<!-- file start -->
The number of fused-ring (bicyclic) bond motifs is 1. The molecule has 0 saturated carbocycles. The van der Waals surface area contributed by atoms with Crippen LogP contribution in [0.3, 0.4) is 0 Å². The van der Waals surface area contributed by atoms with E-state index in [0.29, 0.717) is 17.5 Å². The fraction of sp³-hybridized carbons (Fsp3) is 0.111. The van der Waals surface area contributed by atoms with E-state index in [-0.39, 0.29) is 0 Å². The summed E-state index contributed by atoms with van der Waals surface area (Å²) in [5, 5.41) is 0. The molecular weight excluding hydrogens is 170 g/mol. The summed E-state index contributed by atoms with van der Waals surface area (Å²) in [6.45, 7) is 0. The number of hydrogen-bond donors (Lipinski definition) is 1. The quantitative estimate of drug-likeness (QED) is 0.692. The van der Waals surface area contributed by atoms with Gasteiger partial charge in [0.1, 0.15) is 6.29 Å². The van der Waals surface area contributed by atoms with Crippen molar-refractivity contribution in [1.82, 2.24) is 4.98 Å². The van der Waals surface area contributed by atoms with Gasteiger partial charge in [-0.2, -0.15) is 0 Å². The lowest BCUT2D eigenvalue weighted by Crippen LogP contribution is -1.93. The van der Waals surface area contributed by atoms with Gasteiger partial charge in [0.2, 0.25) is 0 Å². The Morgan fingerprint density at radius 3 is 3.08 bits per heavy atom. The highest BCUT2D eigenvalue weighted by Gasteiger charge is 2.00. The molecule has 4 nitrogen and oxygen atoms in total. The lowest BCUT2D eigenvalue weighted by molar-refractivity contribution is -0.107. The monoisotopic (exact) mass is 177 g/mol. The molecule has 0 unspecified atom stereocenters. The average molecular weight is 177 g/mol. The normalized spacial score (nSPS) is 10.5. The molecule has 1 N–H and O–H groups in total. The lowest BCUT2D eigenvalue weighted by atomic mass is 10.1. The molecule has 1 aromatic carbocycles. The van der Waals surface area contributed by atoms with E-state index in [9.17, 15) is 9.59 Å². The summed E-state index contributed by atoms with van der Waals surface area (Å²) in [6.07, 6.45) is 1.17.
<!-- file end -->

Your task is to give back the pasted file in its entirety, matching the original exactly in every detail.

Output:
The number of fused-ring (bicyclic) bond motifs is 1. The molecule has 0 saturated carbocycles. The van der Waals surface area contributed by atoms with Crippen LogP contribution in [0.3, 0.4) is 0 Å². The van der Waals surface area contributed by atoms with E-state index in [0.29, 0.717) is 17.5 Å². The fraction of sp³-hybridized carbons (Fsp3) is 0.111. The van der Waals surface area contributed by atoms with E-state index in [-0.39, 0.29) is 0 Å². The summed E-state index contributed by atoms with van der Waals surface area (Å²) in [5, 5.41) is 0. The molecular weight excluding hydrogens is 170 g/mol. The summed E-state index contributed by atoms with van der Waals surface area (Å²) in [6.45, 7) is 0. The number of hydrogen-bond donors (Lipinski definition) is 1. The quantitative estimate of drug-likeness (QED) is 0.692. The van der Waals surface area contributed by atoms with Gasteiger partial charge in [0.1, 0.15) is 6.29 Å². The van der Waals surface area contributed by atoms with Crippen molar-refractivity contribution in [1.82, 2.24) is 4.98 Å². The van der Waals surface area contributed by atoms with Gasteiger partial charge in [-0.2, -0.15) is 0 Å². The lowest BCUT2D eigenvalue weighted by Crippen LogP contribution is -1.93. The van der Waals surface area contributed by atoms with Gasteiger partial charge in [0.2, 0.25) is 0 Å². The Morgan fingerprint density at radius 3 is 3.08 bits per heavy atom. The highest BCUT2D eigenvalue weighted by Gasteiger charge is 2.00. The molecule has 4 nitrogen and oxygen atoms in total. The lowest BCUT2D eigenvalue weighted by molar-refractivity contribution is -0.107. The monoisotopic (exact) mass is 177 g/mol. The molecule has 0 unspecified atom stereocenters. The average molecular weight is 177 g/mol. The normalized spacial score (nSPS) is 10.5. The molecule has 1 N–H and O–H groups in total. The lowest BCUT2D eigenvalue weighted by atomic mass is 10.1. The molecule has 1 aromatic carbocycles. The van der Waals surface area contributed by atoms with E-state index in [9.17, 15) is 9.59 Å². The summed E-state index contributed by atoms with van der Waals surface area (Å²) in [6.07, 6.45) is 1.17.